Cheryl Milone: There have been a lot of suggestions for which transactional model can address this issue. In my opinion, the one that best fits is the notion of putting an idea on paper is laudable, but the ability to commercialize is an enormous next step. The kind of damages claims that paper patents can achieve, with no commercialization, excludes a critical step. It’s sort of like my going to get investment for my company and I don’t have any financials. Should the owner of that paper patent be allowed to extract a level of damages that assumes the commercialization of the patents? There should be a commercialization requirement for a company.
I think that the judiciary is an ideal place for much tighter standards. Bilsky is a great example with business method patents. In the decade it took to get through the US Supreme Court, the amount of valuable application of standards case law that was lost discredited the industry. Finally when the Supreme Court came out with their decision, it didn’t advance the thinking. In fact, it maintained or decreased the level of guidance that the industry has on business method patents. The judiciary should be at a higher level in providing guidance to the industry.
I think the patent office is a real stand out in terms of progress and effort. The industry feels that the leadership there has been revolutionary compared to history and they’ve been implementing changes to improve patent quality. There is still a lot to be accomplished due to all the various components, including stakeholders, who really need to step up and help out.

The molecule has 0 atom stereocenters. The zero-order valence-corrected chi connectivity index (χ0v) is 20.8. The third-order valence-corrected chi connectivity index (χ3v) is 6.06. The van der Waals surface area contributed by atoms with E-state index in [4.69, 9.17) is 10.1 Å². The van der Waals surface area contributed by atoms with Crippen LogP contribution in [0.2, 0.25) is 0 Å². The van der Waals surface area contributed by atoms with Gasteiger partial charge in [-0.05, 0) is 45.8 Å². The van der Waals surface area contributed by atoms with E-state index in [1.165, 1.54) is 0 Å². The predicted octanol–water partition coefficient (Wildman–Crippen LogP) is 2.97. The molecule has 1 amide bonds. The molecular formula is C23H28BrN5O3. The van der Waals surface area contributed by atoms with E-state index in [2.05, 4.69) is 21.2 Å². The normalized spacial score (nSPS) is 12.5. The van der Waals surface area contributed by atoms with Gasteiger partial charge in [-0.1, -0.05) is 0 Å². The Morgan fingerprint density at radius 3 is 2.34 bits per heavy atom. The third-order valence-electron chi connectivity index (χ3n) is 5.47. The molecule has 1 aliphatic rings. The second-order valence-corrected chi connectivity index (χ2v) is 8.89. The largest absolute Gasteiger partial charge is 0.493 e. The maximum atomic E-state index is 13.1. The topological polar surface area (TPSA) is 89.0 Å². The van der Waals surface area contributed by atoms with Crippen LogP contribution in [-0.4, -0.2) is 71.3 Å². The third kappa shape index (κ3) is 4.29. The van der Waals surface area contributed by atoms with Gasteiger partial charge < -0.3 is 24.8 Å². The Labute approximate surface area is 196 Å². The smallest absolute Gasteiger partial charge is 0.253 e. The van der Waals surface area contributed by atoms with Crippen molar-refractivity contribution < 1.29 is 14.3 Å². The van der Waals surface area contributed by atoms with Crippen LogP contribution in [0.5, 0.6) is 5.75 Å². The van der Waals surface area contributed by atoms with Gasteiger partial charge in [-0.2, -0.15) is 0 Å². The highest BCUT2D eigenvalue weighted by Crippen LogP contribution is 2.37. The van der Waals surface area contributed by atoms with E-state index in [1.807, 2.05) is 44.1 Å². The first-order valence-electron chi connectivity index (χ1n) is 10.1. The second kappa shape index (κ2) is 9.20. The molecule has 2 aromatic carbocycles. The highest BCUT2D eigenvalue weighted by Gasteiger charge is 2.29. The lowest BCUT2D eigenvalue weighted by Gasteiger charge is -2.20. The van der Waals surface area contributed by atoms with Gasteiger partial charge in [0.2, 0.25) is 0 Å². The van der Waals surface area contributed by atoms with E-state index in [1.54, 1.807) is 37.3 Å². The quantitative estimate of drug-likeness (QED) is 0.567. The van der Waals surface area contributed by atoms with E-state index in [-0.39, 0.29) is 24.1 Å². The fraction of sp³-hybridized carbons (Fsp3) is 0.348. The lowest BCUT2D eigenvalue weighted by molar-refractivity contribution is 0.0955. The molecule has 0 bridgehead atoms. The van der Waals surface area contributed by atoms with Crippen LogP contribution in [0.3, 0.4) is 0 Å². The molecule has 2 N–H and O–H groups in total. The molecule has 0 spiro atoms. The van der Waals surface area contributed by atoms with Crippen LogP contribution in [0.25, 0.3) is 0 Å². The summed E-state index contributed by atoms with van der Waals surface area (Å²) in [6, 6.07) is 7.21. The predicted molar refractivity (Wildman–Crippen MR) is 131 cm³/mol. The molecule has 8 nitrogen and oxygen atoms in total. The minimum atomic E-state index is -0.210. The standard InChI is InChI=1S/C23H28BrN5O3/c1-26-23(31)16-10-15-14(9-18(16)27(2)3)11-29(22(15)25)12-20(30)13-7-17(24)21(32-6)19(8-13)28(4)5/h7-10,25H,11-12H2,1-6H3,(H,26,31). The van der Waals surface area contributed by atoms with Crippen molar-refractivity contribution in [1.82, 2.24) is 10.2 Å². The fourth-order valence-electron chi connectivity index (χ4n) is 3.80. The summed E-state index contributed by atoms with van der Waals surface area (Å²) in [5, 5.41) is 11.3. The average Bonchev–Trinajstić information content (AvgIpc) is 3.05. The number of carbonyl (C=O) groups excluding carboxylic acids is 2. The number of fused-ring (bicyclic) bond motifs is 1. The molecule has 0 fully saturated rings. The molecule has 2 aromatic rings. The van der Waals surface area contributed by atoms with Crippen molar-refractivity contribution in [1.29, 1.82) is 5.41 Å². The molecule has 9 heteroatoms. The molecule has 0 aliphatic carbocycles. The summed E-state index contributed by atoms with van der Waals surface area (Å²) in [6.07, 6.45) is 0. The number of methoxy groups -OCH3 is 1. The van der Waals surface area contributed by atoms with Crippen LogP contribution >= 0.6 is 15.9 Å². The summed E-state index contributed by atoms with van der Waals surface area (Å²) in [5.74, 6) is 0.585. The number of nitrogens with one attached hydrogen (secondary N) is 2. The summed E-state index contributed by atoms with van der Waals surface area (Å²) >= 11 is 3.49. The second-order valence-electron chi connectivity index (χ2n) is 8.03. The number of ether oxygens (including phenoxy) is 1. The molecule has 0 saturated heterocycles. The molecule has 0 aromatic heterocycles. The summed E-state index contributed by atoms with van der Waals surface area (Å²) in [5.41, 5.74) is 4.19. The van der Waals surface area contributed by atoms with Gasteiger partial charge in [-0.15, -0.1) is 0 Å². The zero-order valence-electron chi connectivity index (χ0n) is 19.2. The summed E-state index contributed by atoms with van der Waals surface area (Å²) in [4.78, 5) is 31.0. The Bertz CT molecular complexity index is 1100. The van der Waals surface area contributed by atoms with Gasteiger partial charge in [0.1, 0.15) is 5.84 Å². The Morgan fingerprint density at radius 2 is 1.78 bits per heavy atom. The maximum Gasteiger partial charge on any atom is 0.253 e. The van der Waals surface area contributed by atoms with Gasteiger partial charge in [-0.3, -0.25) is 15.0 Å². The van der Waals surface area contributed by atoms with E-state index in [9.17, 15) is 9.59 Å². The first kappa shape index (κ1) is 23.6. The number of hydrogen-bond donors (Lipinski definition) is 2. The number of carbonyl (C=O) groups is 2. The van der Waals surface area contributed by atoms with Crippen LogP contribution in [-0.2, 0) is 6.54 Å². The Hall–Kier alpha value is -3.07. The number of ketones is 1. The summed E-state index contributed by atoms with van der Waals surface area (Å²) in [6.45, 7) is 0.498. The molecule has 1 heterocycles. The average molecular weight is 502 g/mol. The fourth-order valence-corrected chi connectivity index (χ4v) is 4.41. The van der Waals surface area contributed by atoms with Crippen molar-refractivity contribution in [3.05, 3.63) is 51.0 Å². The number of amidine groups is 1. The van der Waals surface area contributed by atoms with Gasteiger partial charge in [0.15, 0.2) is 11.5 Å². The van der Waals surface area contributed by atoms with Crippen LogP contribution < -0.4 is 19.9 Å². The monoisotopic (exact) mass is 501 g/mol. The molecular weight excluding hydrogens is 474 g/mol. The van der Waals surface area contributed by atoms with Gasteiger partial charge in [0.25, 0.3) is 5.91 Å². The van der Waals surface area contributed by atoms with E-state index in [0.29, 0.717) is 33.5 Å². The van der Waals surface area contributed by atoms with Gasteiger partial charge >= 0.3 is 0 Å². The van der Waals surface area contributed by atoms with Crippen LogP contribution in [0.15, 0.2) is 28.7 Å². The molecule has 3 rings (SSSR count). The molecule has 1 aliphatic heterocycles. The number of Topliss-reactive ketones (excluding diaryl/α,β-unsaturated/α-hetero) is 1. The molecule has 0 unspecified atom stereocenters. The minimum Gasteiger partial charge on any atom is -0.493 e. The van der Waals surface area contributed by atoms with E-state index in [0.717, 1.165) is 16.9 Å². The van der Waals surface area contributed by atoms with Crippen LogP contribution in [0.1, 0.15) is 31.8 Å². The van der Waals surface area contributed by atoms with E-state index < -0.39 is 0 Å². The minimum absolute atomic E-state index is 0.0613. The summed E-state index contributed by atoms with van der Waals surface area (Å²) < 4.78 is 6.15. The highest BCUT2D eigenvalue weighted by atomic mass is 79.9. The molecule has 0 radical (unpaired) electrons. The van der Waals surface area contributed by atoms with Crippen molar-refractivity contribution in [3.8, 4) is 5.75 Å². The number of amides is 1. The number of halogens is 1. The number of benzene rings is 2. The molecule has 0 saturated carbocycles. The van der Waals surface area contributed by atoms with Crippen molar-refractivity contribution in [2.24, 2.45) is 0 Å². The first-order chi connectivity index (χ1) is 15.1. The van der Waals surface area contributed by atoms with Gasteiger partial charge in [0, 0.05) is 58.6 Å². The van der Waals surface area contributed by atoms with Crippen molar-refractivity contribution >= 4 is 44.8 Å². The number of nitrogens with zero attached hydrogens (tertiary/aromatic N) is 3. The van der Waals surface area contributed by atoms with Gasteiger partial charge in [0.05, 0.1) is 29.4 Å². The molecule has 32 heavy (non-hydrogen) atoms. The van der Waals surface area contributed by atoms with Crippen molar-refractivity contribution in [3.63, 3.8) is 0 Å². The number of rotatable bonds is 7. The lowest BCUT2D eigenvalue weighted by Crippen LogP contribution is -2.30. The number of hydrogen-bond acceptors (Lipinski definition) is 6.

Patent Troll: Have you had any personal encounters with NPEs(Non-Practicing Entities)?
Cheryl Milone: I don’t think anyone is going to come after me because I have the best resources to defend and I will aggressively defend if I have to. This is where Article One Partners has a huge potential to bring these resources to the SMB (Small and Medium Businesses) market. My goal is not to add to SMBs’ economic burden. I want to provide a rational economic formula for companies with these resources. I would love to extend my view of my own status in the industry to others. People get so shell shocked from getting notice of a patent litigation – I wouldn’t be. I’m comfortable in that environment. Having a group of people, whether it’s an insurance provider or a company like Article One, can provide a lot of support and resources for a cost efficient solution. I aspire to extend the notion of Article One to SMBs. The dollar shouldn’t be wasted and should be put back to R&D.
Patent Troll: How should SMBs defend themselves against Patent Trolls?